Snow White Doesn't Live Here Anymore

Laughter, pleasure, malice, and the pursuit of adult fun

What Scares Women vs. What Scares Men: Part 3

Life is not a game of tag: no place is safe.

Fear is sometimes familiar, sometimes appropriate, sometimes inherited, sometimes life-saving, sometime self-sabotaging. Only by examining the mechanism of fear can it be understood; only when it is understood can it be dealt with effectively.

After all, life is not a game of tag: no place is absolutely safe.

The number of successful, competent women who have problems with unresolved and irrational fears are legion; successful women use fear not to undermine their success, but to apologize for it.  Fear is offered to others as a compensation for achieved success. It is only within their most intimate relationships--or, in some cases, totally on their own-- that they express their intense fears and needs for reassurance. Their personal lives are often at odds with their public personae; instead of regarding themselves as others do, as self-sufficient and courageous, they think of their inner selves as so extremely fearful that they worry about displaying any aspect of that "true" self--the fearful self.  According to a number of studies, women who identify themselves as "able yet fearful" have, statistically, more unhappy love affairs or marriages than their less fearful counterparts, but they do not necessarily do less well in the workplace.

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In part, we choose what we fear, and we choose how we manifest our fears. Fear is often the single certainty--the thing of which they are most sure--in the lives of some women who find that life is so chaotic they need to fasten onto something reliable, and fear is reliable.

They hunt down evidence for their fears like a shark looking for a weak swimmer. Fear acts as a shaping principle for an existence fraught with shapelessness--if nothing else can be relied upon, then at least fear provides a boundary. "I can't drive on the highway" declares a longtime friend, otherwise a courageous soul who takes small plane every year to an obscure Central American village to work with sick children. She can do things that sound as impossible to me as a shuttle trip to Mars, but she can't drive herself to the airport or drive her sister to the doctor.

She defines herself, in a limited but significant way, by her fear of highways and I do the same with my fear of airplanes.  It's not so much that we confess our fears to each other because in some subtle, almost unconscious way,  we brag about them, offering them up to one another in what, over the years, have become almost ritualized conversations.  I talk about turbulence, she talks about  exit ramps. We rehearse our fears, not because we don't know them by heart but because in a way they humanize us, or more particularly, feminize us.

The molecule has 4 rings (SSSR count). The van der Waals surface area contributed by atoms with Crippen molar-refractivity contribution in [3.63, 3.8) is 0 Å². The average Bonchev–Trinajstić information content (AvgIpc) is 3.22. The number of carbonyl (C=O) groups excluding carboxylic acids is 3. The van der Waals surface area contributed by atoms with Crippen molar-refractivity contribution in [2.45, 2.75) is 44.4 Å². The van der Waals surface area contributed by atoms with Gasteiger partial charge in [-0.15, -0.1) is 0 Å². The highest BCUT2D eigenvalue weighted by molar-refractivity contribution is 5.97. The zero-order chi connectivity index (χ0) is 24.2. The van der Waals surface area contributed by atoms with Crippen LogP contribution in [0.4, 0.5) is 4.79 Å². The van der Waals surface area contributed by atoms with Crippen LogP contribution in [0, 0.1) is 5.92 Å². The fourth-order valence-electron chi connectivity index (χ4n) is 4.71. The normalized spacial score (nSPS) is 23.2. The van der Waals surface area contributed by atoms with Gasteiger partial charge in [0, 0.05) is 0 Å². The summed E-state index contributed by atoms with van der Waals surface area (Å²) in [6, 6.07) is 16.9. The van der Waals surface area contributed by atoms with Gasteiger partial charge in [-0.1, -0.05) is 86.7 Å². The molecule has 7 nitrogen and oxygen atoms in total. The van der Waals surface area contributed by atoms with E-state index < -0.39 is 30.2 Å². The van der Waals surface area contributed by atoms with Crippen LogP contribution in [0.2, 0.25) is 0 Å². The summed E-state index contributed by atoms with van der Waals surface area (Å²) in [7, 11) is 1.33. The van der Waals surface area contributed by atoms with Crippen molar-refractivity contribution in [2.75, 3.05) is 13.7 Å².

"I've overcome so many anxieties," we say in a virtual duet, "can't I just be allowed to be afraid of this one thing?" Our fear becomes our badge of femininity; we talk about it the way we talk about diets. "So I'm not perfect, so that means you'll have to love me even more to make up for it!" we wail to the world at large.

The world, of course, couldn't care less. The world-especially the world of men-has enough to worry about.

In Rediscovering Masculinity: Reason. Language and Sexuality, Victor Seidler addresses, in part, some of the reasons men's response to fear is different from women's: "As boys, we are brought up to distance ourselves from fear. We learn that we have constantly to prove our masculinity, we can never take it for granted. This builds enormous tension into contemporary conceptions of masculinity. Fear is defined as an unacceptable emotion, but in disowning our fear and learning to put a brave face to the world, we learn to despise all forms of weakness. Strength is identified with a stiff upper lip, as we learn systematically to discount any feelings of fear. We learn not to show our feelings to others, since this is an immediate sign of weakness."

And yet, as happens so often, it is a novelist-in this case, Margaret Drabble in The Waterfall-- rather than a researcher who perhaps best sums up the state in which the fearful woman lives: "There is something so ludicrous about efforts to subdue trivial phobias, unfunded fears: even the most heroic victory on this field has a quality of the pitiable. When we see a woman walk along the street, how do we know she is not some brave agoraphobe, flinching for the brutal sky? Some people are afraid of insects, of water, of green leaves. Of the very air. They fight against unseen impediments to perform the most simple human acts--speaking, hearing, making love. They expose themselves to their own ridicule, in efforts to avoid a stammer or a fit of impotence. And yet we dare to judge each other, we dare to suppose a norm. We continue to live, as though life were a practical possibility, as though we could know something of one another."

Fear is in our heads, not out of our hands; we pick and choose our fears, and polish them up with secret attention. We own them, which means that we can or throw them away-- or change ourselves if we choose.

 

 

 

 

Gina Barreca, Ph.D., is Professor of English at UConn, and author of It's Not That I'm Bitter: How I Learned to Stop Worrying About Visible Panty Lines and Conquered the World.

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